Is the Latent Structure of Psychopathology the Same in ASD and Non-ASD Youths? Evidence from Multi-Group Invariance Testing

Thursday, May 11, 2017: 5:30 PM-7:00 PM
Golden Gate Ballroom (Marriott Marquis Hotel)
T. Rosen, C. Rodriguez-Seijas, K. Gadow, H. Kim, M. D. Lerner and N. Eaton, Stony Brook University, Stony Brook, NY
Background:  Psychiatric comorbidity within autism spectrum disorder (ASD) is highly prevalent, with rates surpassing those of the general population (Simonoff et al., 2008). Indeed, these comorbid conditions, rather than ASD itself, are often the presenting complaint for psychiatric evaluations in youths (Gadow et al., 2004). Currently, there is considerable interest in whether these comorbidities represent true co-occurring disorders, or whether they are a unique manifestation of ASD-specific symptoms (i.e., ASD epiphenomenon; Wood & Gadow, 2010). Research suggests that common psychiatric disorders co-occur at high rates by virtue of their associations with core transdiagnostic internalizing (mood and anxiety disorders) and externalizing (e.g., ADHD, ODD, and conduct disorder) factors (e.g., Eaton et al., 2015). However, no research has examined this transdiagnostic comorbidity framework in ASD youths or characterized the degree to which it differs between psychiatric referrals with and without an ASD diagnosis.

Objectives:  The primary purpose of this study was to examine the extent to which differences in symptoms of common mood, anxiety, and behavioral disorders among youths with ASD—when compared to psychiatric controls without ASD—might be explained by differences in latent transdiagnostic comorbidity factors.

Methods:  Participants were 6-18 year olds (N=1,223), either referred for evaluation in a developmental disabilities clinic and diagnosed with ASD (N=280; Mage =10.7, SDage=3.4) or referred to a psychiatry outpatient clinic with no ASD diagnosis (N=943; Mage = 12.1, SDage=3.4). Comorbid symptoms were measured using the CASI-4R (Gadow & Sprafkin, 2005) parent-report. Using confirmatory factor analysis (Figure 1), we investigated the measurement invariance of transdiagnostic factors across ASD and non-ASD groups.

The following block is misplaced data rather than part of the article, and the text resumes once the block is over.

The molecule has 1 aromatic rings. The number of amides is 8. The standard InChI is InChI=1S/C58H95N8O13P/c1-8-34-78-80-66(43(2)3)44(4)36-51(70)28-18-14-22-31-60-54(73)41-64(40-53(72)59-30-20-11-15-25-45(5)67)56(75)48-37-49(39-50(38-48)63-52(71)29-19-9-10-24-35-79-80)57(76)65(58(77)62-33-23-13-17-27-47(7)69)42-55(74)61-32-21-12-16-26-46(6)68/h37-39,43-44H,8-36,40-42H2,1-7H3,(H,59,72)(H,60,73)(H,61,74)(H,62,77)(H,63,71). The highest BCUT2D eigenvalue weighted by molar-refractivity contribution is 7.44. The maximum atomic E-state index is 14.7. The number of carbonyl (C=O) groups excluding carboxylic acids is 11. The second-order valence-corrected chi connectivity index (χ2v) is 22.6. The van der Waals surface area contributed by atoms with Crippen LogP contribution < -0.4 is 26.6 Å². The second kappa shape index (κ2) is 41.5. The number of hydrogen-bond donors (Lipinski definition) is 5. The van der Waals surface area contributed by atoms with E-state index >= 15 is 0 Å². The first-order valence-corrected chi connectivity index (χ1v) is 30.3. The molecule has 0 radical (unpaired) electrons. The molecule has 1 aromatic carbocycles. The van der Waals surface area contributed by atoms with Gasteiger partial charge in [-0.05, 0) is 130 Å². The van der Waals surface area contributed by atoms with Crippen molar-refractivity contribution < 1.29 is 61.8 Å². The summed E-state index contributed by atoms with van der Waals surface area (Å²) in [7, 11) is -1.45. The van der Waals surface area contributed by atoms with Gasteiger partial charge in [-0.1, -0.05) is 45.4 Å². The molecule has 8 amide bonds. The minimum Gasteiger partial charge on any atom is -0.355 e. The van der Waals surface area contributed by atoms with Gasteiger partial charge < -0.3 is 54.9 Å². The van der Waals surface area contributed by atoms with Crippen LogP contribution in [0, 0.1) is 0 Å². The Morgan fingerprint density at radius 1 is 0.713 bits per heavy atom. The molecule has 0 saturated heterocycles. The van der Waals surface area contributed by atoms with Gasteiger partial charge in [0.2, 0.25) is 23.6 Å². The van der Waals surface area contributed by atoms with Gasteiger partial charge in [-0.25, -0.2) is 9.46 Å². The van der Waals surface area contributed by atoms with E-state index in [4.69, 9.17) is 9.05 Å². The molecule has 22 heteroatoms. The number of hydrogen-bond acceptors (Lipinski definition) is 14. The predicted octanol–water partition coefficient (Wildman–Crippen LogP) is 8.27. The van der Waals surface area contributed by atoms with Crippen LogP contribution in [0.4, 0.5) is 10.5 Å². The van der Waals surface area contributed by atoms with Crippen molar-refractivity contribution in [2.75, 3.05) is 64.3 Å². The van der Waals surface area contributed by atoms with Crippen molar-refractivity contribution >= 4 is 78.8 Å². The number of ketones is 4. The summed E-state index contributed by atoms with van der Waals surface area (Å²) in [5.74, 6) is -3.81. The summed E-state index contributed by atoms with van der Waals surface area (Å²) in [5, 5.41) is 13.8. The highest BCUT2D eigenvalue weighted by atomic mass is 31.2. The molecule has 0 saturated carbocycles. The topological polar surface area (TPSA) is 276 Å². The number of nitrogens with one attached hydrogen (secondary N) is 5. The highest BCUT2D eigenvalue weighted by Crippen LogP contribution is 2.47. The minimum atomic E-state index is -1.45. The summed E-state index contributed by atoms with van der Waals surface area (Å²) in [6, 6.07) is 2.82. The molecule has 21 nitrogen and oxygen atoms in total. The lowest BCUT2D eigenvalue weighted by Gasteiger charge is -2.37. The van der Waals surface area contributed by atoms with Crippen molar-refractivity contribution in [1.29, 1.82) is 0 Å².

Results:  Measurement invariance analyses suggested that latent transdiagnostic factors were comparable, such that the same symptoms related to each factor and had the same meaning (e.g., symptoms showed similar factor loadings) across groups. However, important group-specific differences in mean parent-rated social anxiety and ADHD symptomatology were observed (Table 1).

Conclusions:  These findings suggest that elevated symptomatology of common mood, anxiety, and behavioral disorders in ASD youths—when compared with their non-ASD counterparts—can be largely explained by differences at the latent transdiagnostic comorbidity level, and are not necessarily as a result of epiphenomena of the ASD diathesis. Exceptions to this rule, however, apply. A diagnosis of ASD was associated with elevated symptomatology for social anxiety and ADHD regardless of transdiagnostic factors levels. These findings may be explained in part by 1) the strong genetic overlap of ASD and ADHD (e.g., Rommelse et al., 2010), 2) social deficits of ASD that may make youths more vulnerable to social stressors and subsequent anxiety (e.g., Bellini, 2004) and 3) symptom overlap which leads parents to perceive greater social anxiety and ADHD symptoms in ASD youths. Therefore, while differences in internalizing and externalizing levels can explain the heightened comorbidity of psychiatric conditions seen in ASD youths, it appears that elevated symptomatology of social anxiety and ADHD specifically may also be partially understood as specific to the ASD diagnosis.